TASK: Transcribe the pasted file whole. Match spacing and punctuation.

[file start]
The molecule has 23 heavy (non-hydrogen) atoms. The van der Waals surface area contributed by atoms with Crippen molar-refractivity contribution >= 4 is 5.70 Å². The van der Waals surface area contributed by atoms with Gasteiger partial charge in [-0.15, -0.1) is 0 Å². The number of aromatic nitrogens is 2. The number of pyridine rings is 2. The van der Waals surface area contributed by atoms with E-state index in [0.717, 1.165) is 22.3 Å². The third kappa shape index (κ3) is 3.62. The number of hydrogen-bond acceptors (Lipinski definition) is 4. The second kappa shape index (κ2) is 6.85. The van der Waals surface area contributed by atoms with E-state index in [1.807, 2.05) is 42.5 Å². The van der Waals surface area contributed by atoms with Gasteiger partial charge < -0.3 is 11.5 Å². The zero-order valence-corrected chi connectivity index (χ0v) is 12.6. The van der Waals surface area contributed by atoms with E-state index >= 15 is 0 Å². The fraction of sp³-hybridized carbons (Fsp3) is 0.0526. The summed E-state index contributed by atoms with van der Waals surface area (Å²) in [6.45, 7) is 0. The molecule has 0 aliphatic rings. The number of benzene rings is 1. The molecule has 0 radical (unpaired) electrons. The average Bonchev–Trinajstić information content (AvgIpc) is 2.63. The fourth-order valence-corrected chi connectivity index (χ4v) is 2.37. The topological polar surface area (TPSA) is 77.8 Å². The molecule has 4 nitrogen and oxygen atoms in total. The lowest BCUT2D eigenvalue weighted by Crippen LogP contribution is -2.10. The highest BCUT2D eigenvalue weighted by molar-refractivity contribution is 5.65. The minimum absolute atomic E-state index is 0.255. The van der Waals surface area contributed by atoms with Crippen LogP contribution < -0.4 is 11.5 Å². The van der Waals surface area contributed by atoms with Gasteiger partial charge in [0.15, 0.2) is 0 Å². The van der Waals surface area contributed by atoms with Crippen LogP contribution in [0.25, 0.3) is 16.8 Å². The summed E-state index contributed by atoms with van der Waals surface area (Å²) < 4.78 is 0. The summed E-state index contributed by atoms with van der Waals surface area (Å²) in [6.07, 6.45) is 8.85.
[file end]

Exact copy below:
The molecule has 23 heavy (non-hydrogen) atoms. The van der Waals surface area contributed by atoms with Crippen molar-refractivity contribution >= 4 is 5.70 Å². The van der Waals surface area contributed by atoms with Gasteiger partial charge in [-0.15, -0.1) is 0 Å². The number of aromatic nitrogens is 2. The number of pyridine rings is 2. The van der Waals surface area contributed by atoms with E-state index in [0.717, 1.165) is 22.3 Å². The third kappa shape index (κ3) is 3.62. The number of hydrogen-bond acceptors (Lipinski definition) is 4. The second kappa shape index (κ2) is 6.85. The van der Waals surface area contributed by atoms with E-state index in [1.807, 2.05) is 42.5 Å². The van der Waals surface area contributed by atoms with Gasteiger partial charge < -0.3 is 11.5 Å². The zero-order valence-corrected chi connectivity index (χ0v) is 12.6. The van der Waals surface area contributed by atoms with E-state index >= 15 is 0 Å². The fraction of sp³-hybridized carbons (Fsp3) is 0.0526. The summed E-state index contributed by atoms with van der Waals surface area (Å²) in [6.45, 7) is 0. The molecule has 0 aliphatic rings. The number of benzene rings is 1. The molecule has 0 radical (unpaired) electrons. The average Bonchev–Trinajstić information content (AvgIpc) is 2.63. The fourth-order valence-corrected chi connectivity index (χ4v) is 2.37. The topological polar surface area (TPSA) is 77.8 Å². The molecule has 4 nitrogen and oxygen atoms in total. The lowest BCUT2D eigenvalue weighted by Crippen LogP contribution is -2.10. The highest BCUT2D eigenvalue weighted by molar-refractivity contribution is 5.65. The minimum absolute atomic E-state index is 0.255. The van der Waals surface area contributed by atoms with Crippen LogP contribution < -0.4 is 11.5 Å². The van der Waals surface area contributed by atoms with Gasteiger partial charge in [0.15, 0.2) is 0 Å². The van der Waals surface area contributed by atoms with Crippen LogP contribution in [0.25, 0.3) is 16.8 Å². The summed E-state index contributed by atoms with van der Waals surface area (Å²) < 4.78 is 0. The summed E-state index contributed by atoms with van der Waals surface area (Å²) in [6.07, 6.45) is 8.85.